Salted-bourbon caramel sauce
Rich dark chocolate sauce
Maple-bourbon whipped cream
Candied pecans & almonds
…need I say more?
These toppings – and the inevitable sundaes – are so insanely good, yet easy. I’ve been reading through The Art of Simple Food by Alice Waters to help inform me for my trip to Chez Panisse in April. The anecdotes and winding recipes are so interesting, and you can tell instantly they produce beautiful results. The recipes for these goodies can be found in her book, I just added bourbon to the caramel and whipped cream (and maple syrup to the whipped cream). If you can bear to part with them, they make great gifts! All of these recipes are easily increased to make a larger batch.
I taste-tested a few sundaes this morning (for quality control, of course): all with vanilla bean ice cream, one with just the hot fudge and nuts, another with the caramel, nuts, and topped with cinnamon, and finally one with all of the above, including the maple-bourbon whipped cream. The cinnamon brought it to another level…you have to try it. The leftover ice cream went back into the freezer, with all the toppings, and now I have dark chocolate swirl ice cream with candied pecans & almonds waiting for me in the freezer! Not a bad deal.
Salted-Bourbon Caramel Sauce
makes about 1 cup
One thing Alice notes is that organic, unrefined sugar is unfortunately more difficult to caramelize. I’ve made caramel with organic sugar before, and it tasted just as good, but had a slightly gritty texture compared to the smoothness when using refined sugar. Also, organic sugar typically is darker, so it can be hard to tell when it starts to caramelize, whereas the change from white sugar to caramel’s golden brown color is obvious. So, I’ll just admit this recipe is not intended to be healthy anyway, and break my rule about refined sugar here. It’s a treat that’s worth it!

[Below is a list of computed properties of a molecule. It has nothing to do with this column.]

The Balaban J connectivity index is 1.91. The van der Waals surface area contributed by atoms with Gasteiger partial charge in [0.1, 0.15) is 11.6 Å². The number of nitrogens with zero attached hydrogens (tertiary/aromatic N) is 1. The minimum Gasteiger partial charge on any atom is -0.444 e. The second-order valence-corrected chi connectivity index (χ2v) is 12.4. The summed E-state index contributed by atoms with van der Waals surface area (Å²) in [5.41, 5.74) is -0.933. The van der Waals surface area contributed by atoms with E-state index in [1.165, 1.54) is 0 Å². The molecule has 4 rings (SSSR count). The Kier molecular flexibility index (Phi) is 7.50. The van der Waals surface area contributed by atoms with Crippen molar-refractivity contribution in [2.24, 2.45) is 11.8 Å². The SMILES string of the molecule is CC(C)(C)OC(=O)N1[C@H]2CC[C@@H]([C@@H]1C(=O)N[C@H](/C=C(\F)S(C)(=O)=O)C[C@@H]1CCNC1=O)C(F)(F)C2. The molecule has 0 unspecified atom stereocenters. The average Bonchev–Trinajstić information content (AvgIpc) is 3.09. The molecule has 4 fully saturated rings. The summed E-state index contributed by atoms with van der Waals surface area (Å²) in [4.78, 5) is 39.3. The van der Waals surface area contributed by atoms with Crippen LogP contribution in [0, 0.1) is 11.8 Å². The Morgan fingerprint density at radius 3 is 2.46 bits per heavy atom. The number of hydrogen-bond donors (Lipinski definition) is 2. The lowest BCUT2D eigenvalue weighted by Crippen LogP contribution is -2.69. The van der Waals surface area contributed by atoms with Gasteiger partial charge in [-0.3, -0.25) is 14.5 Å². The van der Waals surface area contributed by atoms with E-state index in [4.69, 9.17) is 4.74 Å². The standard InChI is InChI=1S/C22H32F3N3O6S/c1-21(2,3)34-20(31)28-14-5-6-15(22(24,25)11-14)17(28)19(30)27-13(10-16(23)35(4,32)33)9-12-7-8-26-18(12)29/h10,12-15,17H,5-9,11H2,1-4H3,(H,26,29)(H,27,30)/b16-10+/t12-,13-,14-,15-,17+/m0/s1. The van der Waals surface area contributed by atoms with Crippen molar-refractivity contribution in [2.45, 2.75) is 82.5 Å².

Measure and set aside 3/4 cup heavy cream.
Put 1 cup of sugar in a heavy-bottomed saucepan, and carefully pour in 6 tablespoons of water. Cook over medium heat, without stirring, until the sugar starts to caramelize. Swirl the pan gently – but don’t stir – if the sugar is browning unevenly. When the caramel is uniformly golden brown, remove from the heat. Stand back from the pan to pour in 1/4 cup of the measured cream; it will splatter and go a bit crazy, which is a sign it is at the right stage. Stir slowly with a wooden spoon until combined. Add the rest of the cream and 1/2 teaspoon bourbon and 1/2 teaspoon sea salt, or to taste. When things aren’t scientific, like adding bourbon or salt, I tend to just add them to taste.
Rich Dark Chocolate Sauce
makes about 2 cups
In a medium heavy-bottomed saucepan, warm together:
1/2 cup heavy cream
1/2 cup milk
1/4 cup organic sugar
2 tablespoons unsalted butter
Stir to dissolve the sugar. When the butter is melted, add:
1/2 lb chopped bittersweet chocolate (60% or higher)
1 teaspoon vanilla extract
Turn off the heat and let it stand for a few minutes to finish melting, then whisk until smooth. Serve warm. Similar to the caramel, the chocolate sauce can also be stored in the fridge for up to 2 weeks, and reheated in a jar gently over simmering water.
makes 3 1/2 cups
When you have all the ingredients almost ready, preheat the oven to 325F. (Hey, no need to have it on for long with nothing in it.)
In a medium bowl, whisk 1 egg white until frothy.
3/4 cup organic brown sugar
1 tablespoon ground cinnamon
1/2 teaspoon ground ginger
A pinch of ground cloves
A pinch of cayenne pepper
1/4 teaspoon salt
2 teaspoons vanilla extract
Stir until combined, then add about 1 pound ( 3 1/2 cups) a mixture of whole almonds, and pecan and walnut halves.
Mix together until all the nuts are coated. Pour onto a lightly oiled baking sheet – coconut oil or butter would be perfect here. Bake for 30 minutes, turning the nuts every now and then with a spatula, until all the nuts are coated and dry. Let cool before serving, and store in a jar.
Maple-Bourbon Whipped Cream
makes about 2 cups
In a cold stainless-steel bowl, whisk together:
1 cup cold heavy cream
A splash of maple syrup, to taste
A splash of bourbon, to taste
Keep whisking until the cream just holds a soft shape and starts forming peaks. There’s something so satisfying about doing this by hand, rather than using a beater, and it only takes about 5 minutes. These make a really fun gift! I made a couple sets for some friends’ birthdays. I painted a few Ball jars with chalkboard paint (bordered with painter’s tape). It took about three coats, and came out really well. Then you can label the jars with chalk, and can actually sharpen the chalk with a handheld pencil sharpener to get nicer results. Tied with a bit of twine and voila!